Search for books, ebooks, video, government publications, recordings, music scores, and other materials available through the library.  
References and in-text citations in APA
Tools for using APA Style:

APA Formatting and Style Guide from OWL at Purdue

Frequently Asked Questions About APA Style
 

In-text citation information:

An in-text citation allows your reader to track down a specific source you use in your paper. The in-text citation should provide enough information to point your reader to the full citation in your reference list. An in-text citation must be included when you quote or paraphrase information from one of your sources.

In APA Style, an in-text citation typically includes the author's last name and the date of publication, in parenthesis. If you use a direct quote, include the page number for the reference.

In-text examples from OWL at Purdue and APA Style Blog:

After the intervention, children increased in the number of books read per week (Smith & Wexwood, 2010). 

Smith and Wexwood (2010) reported that after the intervention, children increased in the number of books read per week. 

According to Jones (1998), "Students often had difficulty using APA style, especially when it was their first time" (p. 199).

Johnson argued that...(as cited in Smith, 2003, p. 102).
Library services
Library Access from Off Campus
View instructions and get help with troubleshooting.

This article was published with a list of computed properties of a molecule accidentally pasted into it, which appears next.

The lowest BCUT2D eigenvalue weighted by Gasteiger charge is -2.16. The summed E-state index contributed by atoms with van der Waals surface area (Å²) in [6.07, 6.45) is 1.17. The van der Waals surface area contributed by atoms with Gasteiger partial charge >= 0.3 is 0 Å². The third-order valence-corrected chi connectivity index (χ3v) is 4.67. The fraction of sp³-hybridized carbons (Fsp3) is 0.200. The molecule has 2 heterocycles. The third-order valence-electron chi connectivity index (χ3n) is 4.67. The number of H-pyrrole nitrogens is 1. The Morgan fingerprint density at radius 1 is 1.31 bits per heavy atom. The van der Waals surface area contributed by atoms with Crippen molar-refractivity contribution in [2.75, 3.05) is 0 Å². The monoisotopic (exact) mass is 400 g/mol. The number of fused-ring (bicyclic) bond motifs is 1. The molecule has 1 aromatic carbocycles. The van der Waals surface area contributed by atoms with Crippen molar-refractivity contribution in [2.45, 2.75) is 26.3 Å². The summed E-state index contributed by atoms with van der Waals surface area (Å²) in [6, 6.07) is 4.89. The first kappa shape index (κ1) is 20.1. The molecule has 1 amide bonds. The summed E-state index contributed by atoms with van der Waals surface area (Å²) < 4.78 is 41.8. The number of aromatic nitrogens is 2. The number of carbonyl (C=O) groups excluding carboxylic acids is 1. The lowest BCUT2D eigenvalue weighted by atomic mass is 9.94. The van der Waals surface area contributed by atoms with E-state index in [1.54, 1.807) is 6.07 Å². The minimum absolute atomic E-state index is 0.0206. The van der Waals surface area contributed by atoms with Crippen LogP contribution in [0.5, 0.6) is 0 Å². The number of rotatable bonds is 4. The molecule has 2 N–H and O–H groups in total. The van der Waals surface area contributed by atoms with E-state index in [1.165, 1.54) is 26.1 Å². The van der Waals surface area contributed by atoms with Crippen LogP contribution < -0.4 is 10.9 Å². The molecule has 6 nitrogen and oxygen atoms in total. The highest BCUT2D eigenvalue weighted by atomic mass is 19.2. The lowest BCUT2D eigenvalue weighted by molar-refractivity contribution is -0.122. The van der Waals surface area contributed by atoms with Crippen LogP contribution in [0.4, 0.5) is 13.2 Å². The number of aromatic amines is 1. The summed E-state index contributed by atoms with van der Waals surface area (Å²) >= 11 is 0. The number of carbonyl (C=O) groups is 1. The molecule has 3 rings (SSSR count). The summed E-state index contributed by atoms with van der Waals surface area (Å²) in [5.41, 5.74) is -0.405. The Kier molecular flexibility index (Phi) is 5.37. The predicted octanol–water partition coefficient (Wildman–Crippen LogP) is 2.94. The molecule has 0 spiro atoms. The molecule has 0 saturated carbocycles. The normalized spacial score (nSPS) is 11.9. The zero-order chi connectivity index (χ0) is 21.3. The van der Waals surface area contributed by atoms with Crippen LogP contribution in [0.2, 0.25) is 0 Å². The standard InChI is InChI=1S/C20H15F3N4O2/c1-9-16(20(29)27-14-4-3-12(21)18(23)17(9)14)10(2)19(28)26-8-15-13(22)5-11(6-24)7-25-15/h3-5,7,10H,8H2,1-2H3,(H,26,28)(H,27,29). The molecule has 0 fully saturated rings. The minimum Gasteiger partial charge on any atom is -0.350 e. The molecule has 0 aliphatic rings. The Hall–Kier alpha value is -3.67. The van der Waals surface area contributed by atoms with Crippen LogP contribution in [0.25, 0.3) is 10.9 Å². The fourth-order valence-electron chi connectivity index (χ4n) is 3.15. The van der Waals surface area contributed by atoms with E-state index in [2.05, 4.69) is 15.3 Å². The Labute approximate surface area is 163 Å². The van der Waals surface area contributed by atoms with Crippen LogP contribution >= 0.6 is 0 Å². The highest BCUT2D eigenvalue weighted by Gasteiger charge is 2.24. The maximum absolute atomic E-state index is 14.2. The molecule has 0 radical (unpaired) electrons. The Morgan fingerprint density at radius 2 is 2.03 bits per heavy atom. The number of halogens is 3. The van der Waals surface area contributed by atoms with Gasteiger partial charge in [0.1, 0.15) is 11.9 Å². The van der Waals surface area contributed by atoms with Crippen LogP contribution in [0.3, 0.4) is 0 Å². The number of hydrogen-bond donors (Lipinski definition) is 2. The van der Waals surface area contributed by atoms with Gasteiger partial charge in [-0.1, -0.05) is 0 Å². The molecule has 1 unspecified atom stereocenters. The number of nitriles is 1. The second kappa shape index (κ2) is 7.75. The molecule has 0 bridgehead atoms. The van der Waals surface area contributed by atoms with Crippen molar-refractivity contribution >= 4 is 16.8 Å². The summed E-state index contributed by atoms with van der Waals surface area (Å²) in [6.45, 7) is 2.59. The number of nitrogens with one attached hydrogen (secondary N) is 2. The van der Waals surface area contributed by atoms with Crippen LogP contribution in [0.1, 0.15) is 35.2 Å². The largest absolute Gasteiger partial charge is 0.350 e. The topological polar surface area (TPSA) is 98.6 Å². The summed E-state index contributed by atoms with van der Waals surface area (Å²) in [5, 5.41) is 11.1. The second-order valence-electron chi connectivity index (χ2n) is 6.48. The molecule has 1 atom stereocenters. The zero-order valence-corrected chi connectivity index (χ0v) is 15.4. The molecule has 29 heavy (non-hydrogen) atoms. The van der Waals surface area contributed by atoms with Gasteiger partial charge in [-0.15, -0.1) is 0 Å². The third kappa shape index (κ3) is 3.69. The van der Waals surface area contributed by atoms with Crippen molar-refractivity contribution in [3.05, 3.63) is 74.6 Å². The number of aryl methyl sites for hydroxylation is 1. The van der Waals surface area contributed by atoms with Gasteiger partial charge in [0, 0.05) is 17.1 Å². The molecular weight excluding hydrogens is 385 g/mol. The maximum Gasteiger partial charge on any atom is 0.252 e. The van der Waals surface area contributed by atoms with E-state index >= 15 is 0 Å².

Student Study Rooms
Reserve student study rooms for group work, available on the second and third floors of the Library.

Equipment Check Out
VIsit the Circulation Desk to borrow digital cameras, camcorders, projectors, and other equipment.

Write Place
The Write Place offers free, one-on-one tutoring to all members of the St. Cloud State University community, at any stage in the writing process. They are located in Building 51 and also have a satellite location in the library on first floor.
Recognizing scholarly vs. popular sources
tutorial image
Scholarly vs. Popular Periodicals from Vanderbilt University
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Activity: Compare and contrast the following articles. How do you know if they're scholarly or popular?

Dingman, D. A., Schulz, M. R., Wyrick, D. L., Bibeau, D. L., & Gupta, S. N. (2014). Factors related to the number of fast food meals obtained by college meal plan students. Journal Of American College Health, 62(8), 562-569. doi:10.1080/07448481.2014.945456

Heck, A. (2016). A great campus food makeover. Maclean's, 129(44), 74-77.
Locating full text articles
When searching library databases, you will sometimes see a direct link to the PDF version of the article. If you don't see this link, look for the Find It! button.

Find It iconThis button will take you to a screen that shows you how to get access to the full text of the article you need. You will see one or more options:
  1. A link to another online source with the full text available,
  2. A link to the Library Catalog to check for a print copy in the library, and/or
  3. A link to Interlibrary Loan (ILL)

Example:
Find It menu image

To order an article through interlibrary loan, enter your StarID and password, then click the check box and Submit Request. You will receive an email with a link to the full text of the article, usually within two days.
Subject Specialist
Picture: Melissa Prescott

Melissa Prescott
Professor, Research Librarian
MC 204E
(320) 308-4751
mkprescott@stcloudstate.edu